A recent meeting at the World Orphan Drug Congress (WODC) looked at how health psychology can help support medicines adherence in rare disease. The resulting discussion included the recommendation that more pharma companies should form close links with specific rare disease communities. This helps foster the development of support networks for patients and their families, and provides links to expertise from key opinion leaders (KOLs), patients and families. In addition, these networks can help pharma companies to develop a greater understanding of patient and family needs and issues in order to develop better, and more effective, support services based around their treatment offering. For patients and carers, access to a community of peers, especially in very rare conditions, can be a lifeline for many.
When pharma companies collaborate to really understand the beliefs that drive certain behaviours, personalised programmes can be put in place which can positively affect behaviour change. For example, a recent programme, developed on behalf of AstraZeneca, investigated the reasons for low adherence in patients with acute coronary syndrome (ACS) who were not adhering to oral antiplatelet medication (OAP), a treatment which has been shown to reduce the risk of death or non-fatal heart attack.
The underlying problems in this group were examined through a literature review, alongside qualitative and quantitative research with patients and HCPs to identify common beliefs associated with non-adherence. Based on this, a screening questionnaire was developed for patients to take upon enrolment into the programme to allow a support package to be tailored and offered to each individual. This support programme included videos, a website, SMS communications, emails and print magazines, with specific content provided to each patient based on their responses to the enrolment questionnaire.
Research at the end of the programme showed an improvement in adherence; 80% of patients never forgot to take their medication as prescribed, compared to 52% of patients missing or changing the way they took their prescribed medicine in the general population of patients prescribed OAP.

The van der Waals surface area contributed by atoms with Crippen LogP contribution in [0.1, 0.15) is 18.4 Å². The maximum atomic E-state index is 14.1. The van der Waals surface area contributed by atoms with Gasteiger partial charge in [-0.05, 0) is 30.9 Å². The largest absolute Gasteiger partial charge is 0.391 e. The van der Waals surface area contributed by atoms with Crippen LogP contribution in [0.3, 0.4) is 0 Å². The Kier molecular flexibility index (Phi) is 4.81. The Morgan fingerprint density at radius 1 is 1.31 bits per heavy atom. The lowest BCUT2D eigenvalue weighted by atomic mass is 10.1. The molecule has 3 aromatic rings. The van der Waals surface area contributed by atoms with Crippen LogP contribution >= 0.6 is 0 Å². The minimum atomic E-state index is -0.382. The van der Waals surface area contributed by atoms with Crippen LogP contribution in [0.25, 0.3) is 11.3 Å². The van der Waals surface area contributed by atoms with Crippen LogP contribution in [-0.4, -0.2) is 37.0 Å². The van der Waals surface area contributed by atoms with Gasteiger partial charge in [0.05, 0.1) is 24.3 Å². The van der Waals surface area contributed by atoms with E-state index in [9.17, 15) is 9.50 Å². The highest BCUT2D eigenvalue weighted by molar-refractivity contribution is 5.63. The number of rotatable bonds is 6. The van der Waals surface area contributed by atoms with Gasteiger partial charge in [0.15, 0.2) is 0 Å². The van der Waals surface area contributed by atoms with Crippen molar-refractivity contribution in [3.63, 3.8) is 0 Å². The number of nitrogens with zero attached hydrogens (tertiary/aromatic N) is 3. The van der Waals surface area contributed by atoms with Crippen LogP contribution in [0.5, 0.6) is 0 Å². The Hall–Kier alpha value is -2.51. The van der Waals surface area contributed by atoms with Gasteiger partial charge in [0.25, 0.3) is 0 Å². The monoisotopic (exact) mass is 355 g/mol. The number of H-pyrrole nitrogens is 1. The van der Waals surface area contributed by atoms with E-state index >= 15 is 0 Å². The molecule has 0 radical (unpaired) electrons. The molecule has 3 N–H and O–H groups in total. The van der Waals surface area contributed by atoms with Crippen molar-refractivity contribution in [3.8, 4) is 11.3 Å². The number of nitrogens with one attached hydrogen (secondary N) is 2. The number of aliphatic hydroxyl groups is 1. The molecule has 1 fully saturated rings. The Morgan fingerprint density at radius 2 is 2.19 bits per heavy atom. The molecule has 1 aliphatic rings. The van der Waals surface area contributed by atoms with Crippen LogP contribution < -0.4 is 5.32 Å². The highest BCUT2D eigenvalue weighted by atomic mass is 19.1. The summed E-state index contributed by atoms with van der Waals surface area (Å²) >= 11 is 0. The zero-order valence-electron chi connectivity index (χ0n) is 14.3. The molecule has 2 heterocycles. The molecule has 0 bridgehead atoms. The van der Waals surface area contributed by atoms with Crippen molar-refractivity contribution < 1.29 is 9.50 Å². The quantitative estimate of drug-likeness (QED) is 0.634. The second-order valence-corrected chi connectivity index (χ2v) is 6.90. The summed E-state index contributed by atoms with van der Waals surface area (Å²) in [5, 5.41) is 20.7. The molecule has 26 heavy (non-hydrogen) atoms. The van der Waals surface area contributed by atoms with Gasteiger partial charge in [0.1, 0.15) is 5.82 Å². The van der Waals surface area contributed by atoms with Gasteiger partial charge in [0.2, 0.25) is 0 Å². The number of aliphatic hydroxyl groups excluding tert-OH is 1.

So, it is important to take an individualised approach to interventions that seek to improve adherence. These should take into consideration patients as experts in their condition and drivers of their own disease management. Interventions for adolescents should also include the provision of tools and guidance on transition from child to adult care. A tailored approach can have impressive results.
1 NHS England. Pharmaceutical waste reduction in the NHS. Available at: https://www.england.nhs.uk/wp-content/uploads/2015/06/pharmaceutical-waste-reduction.pdf. Accessed June 2016.
3 V Cooper, J Clatworthy. Unique patient challenges and support solutions in rare disease.
Atlantis Healthcare, 2014.
4 Rare Disease UK website. Available at: http://www.raredisease.org.uk/. Accessed: June 2016
About the author:
Clare Moloney is a health psychology specialist with 10 years’ experience working in the healthcare sector. As clinical strategy director at Atlantis Healthcare, she is responsible for the development of global evidence-based programmes to promote behaviour change among individuals living with chronic conditions. This includes development of digital interventions to help patients overcome barriers to self-management, as well as programmes to help patients manage the emotional consequences of living with a chronic condition.
Read more on rare disease challenges in pharmaphorum’s Deep Dive: Market Access magazine